Purpose: Verification of patient-specific proton stopping powers obtained in the patient's treatment position can be used to reduce the distal and proximal margins needed in particle beam planning. Proton radiography can be used as a pretreatment instrument to verify integrated stopping power consistency with the treatment planning CT. Although a proton radiograph is a pixel by pixel representation of integrated stopping powers, the image may also be of high enough quality and contrast to be used for patient alignment. This investigation quantifies the accuracy and image quality of a prototype proton radiography system on a clinical proton delivery system.
Methods: We have developed a clinical prototype proton radiography system designed for integration into efficient clinical workflows. We tested the images obtained by this system for water-equivalent thickness (WET) accuracy, image noise, and spatial resolution. We evaluated the WET accuracy by comparing the average WET and rms error in several regions of interest (ROI) on a proton radiograph of a custom peg phantom. We measured the spatial resolution on a CATPHAN Line Pair phantom and a custom edge phantom by measuring the 10% value of the modulation transfer function (MTF). In addition, we tested the ability to detect proton range errors due to anatomical changes in a patient with a customized CIRS pediatric head phantom and inserts of varying WET placed in the posterior fossae of the brain. We took proton radiographs of the phantom with each insert in place and created difference maps between the resulting images. Integrated proton range was measured from an ROI in the difference maps.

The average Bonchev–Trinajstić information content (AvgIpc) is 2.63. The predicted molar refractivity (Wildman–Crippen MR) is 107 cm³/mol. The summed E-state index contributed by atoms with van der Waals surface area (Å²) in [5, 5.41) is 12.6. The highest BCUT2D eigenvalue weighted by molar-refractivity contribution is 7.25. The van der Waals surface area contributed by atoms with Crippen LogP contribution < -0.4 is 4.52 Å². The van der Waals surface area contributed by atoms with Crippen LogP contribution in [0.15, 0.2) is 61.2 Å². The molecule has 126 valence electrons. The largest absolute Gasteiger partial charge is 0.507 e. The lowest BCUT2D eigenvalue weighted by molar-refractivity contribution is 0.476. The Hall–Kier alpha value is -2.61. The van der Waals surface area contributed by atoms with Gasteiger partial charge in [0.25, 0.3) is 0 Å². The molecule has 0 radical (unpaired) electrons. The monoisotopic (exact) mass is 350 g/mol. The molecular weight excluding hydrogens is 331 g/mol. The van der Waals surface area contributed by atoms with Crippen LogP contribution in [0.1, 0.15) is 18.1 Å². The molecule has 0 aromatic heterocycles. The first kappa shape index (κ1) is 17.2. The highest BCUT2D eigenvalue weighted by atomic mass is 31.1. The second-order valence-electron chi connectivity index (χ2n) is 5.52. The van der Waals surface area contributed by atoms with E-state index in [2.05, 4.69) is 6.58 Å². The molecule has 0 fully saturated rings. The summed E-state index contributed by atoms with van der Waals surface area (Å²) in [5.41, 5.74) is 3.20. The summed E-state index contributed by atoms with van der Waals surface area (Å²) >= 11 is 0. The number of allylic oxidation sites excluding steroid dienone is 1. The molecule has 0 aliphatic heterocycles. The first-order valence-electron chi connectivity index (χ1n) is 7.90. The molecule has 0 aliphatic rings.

Results: We measured the WET accuracy of the proton radiographic images to be ±0.2 mm (0.33%) from known values. The spatial resolution of the images was 0.6 lp/mm on the line pair phantom and 1.13 lp/mm on the edge phantom. We were able to detect anatomical changes producing changes in WET as low as 0.6 mm.
Conclusion: The proton radiography system produces images with image quality sufficient for pretreatment range consistency verification.
Keywords: proton imaging; proton radiography; proton range error; proton therapy.
© 2021 American Association of Physicists in Medicine.